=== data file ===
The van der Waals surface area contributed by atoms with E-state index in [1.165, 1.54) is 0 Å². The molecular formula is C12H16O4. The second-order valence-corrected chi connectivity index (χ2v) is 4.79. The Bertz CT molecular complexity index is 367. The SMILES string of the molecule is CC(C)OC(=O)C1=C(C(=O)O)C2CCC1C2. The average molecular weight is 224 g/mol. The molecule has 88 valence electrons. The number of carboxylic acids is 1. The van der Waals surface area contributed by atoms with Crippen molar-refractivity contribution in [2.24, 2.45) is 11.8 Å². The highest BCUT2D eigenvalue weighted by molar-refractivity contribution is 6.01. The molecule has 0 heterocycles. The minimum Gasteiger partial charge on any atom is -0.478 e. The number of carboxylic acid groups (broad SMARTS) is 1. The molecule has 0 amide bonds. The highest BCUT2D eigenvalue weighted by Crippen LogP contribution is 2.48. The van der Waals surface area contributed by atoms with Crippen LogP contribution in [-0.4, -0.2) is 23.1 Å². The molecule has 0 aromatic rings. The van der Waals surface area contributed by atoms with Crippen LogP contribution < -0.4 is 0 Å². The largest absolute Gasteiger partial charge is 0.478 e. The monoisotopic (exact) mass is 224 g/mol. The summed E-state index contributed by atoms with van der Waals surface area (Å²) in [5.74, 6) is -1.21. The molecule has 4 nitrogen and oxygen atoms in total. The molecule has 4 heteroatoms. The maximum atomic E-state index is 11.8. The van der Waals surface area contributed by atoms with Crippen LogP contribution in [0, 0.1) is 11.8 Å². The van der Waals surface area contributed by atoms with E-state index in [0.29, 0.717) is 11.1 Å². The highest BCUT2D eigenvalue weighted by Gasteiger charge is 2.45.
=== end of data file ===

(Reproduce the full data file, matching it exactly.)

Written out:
The van der Waals surface area contributed by atoms with E-state index in [1.165, 1.54) is 0 Å². The molecular formula is C12H16O4. The second-order valence-corrected chi connectivity index (χ2v) is 4.79. The Bertz CT molecular complexity index is 367. The SMILES string of the molecule is CC(C)OC(=O)C1=C(C(=O)O)C2CCC1C2. The average molecular weight is 224 g/mol. The molecule has 88 valence electrons. The number of carboxylic acids is 1. The van der Waals surface area contributed by atoms with Crippen molar-refractivity contribution in [2.24, 2.45) is 11.8 Å². The highest BCUT2D eigenvalue weighted by molar-refractivity contribution is 6.01. The molecule has 0 heterocycles. The minimum Gasteiger partial charge on any atom is -0.478 e. The number of carboxylic acid groups (broad SMARTS) is 1. The molecule has 0 amide bonds. The highest BCUT2D eigenvalue weighted by Crippen LogP contribution is 2.48. The van der Waals surface area contributed by atoms with Crippen LogP contribution in [-0.4, -0.2) is 23.1 Å². The molecule has 0 aromatic rings. The van der Waals surface area contributed by atoms with Crippen LogP contribution < -0.4 is 0 Å². The largest absolute Gasteiger partial charge is 0.478 e. The monoisotopic (exact) mass is 224 g/mol. The summed E-state index contributed by atoms with van der Waals surface area (Å²) in [5.74, 6) is -1.21. The molecule has 4 nitrogen and oxygen atoms in total. The molecule has 4 heteroatoms. The maximum atomic E-state index is 11.8. The van der Waals surface area contributed by atoms with Crippen LogP contribution in [0, 0.1) is 11.8 Å². The van der Waals surface area contributed by atoms with E-state index in [0.29, 0.717) is 11.1 Å². The highest BCUT2D eigenvalue weighted by Gasteiger charge is 2.45.